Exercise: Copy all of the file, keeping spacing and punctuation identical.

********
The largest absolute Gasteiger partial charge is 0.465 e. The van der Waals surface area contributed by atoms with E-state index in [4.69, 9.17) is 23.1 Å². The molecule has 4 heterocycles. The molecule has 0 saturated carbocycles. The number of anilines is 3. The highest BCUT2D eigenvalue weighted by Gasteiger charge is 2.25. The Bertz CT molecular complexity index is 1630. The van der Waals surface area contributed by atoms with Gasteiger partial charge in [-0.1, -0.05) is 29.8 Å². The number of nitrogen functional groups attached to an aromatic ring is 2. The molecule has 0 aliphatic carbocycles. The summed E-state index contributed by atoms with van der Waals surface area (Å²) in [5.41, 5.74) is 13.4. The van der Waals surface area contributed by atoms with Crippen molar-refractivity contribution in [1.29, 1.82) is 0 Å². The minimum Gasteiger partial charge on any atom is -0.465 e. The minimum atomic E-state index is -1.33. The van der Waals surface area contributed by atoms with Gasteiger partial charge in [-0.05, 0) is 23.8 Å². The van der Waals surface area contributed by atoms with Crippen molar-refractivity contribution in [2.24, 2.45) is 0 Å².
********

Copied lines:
The largest absolute Gasteiger partial charge is 0.465 e. The van der Waals surface area contributed by atoms with E-state index in [4.69, 9.17) is 23.1 Å². The molecule has 4 heterocycles. The molecule has 0 saturated carbocycles. The number of anilines is 3. The highest BCUT2D eigenvalue weighted by Gasteiger charge is 2.25. The Bertz CT molecular complexity index is 1630. The van der Waals surface area contributed by atoms with Gasteiger partial charge in [-0.1, -0.05) is 29.8 Å². The number of nitrogen functional groups attached to an aromatic ring is 2. The molecule has 0 aliphatic carbocycles. The summed E-state index contributed by atoms with van der Waals surface area (Å²) in [5.41, 5.74) is 13.4. The van der Waals surface area contributed by atoms with Crippen molar-refractivity contribution in [1.29, 1.82) is 0 Å². The minimum Gasteiger partial charge on any atom is -0.465 e. The minimum atomic E-state index is -1.33. The van der Waals surface area contributed by atoms with Gasteiger partial charge in [-0.05, 0) is 23.8 Å². The van der Waals surface area contributed by atoms with Crippen molar-refractivity contribution in [2.24, 2.45) is 0 Å².